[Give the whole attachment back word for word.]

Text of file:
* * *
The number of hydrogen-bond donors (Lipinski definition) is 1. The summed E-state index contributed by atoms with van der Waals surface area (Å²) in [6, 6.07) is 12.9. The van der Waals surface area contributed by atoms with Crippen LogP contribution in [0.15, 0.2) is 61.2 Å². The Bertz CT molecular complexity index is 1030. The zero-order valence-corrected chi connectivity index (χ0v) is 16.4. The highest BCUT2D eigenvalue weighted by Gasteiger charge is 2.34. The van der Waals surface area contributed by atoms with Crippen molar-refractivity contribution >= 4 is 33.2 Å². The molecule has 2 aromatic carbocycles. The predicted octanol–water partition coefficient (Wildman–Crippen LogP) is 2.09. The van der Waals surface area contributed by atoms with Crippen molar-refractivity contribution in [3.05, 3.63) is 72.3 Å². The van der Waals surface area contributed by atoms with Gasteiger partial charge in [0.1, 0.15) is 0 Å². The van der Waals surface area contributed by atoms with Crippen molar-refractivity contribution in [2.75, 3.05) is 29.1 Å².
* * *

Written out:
The number of hydrogen-bond donors (Lipinski definition) is 1. The summed E-state index contributed by atoms with van der Waals surface area (Å²) in [6, 6.07) is 12.9. The van der Waals surface area contributed by atoms with Crippen LogP contribution in [0.15, 0.2) is 61.2 Å². The Bertz CT molecular complexity index is 1030. The zero-order valence-corrected chi connectivity index (χ0v) is 16.4. The highest BCUT2D eigenvalue weighted by Gasteiger charge is 2.34. The van der Waals surface area contributed by atoms with Crippen molar-refractivity contribution >= 4 is 33.2 Å². The molecule has 2 aromatic carbocycles. The predicted octanol–water partition coefficient (Wildman–Crippen LogP) is 2.09. The van der Waals surface area contributed by atoms with Crippen molar-refractivity contribution in [3.05, 3.63) is 72.3 Å². The van der Waals surface area contributed by atoms with Gasteiger partial charge in [0.1, 0.15) is 0 Å². The van der Waals surface area contributed by atoms with Crippen molar-refractivity contribution in [2.75, 3.05) is 29.1 Å².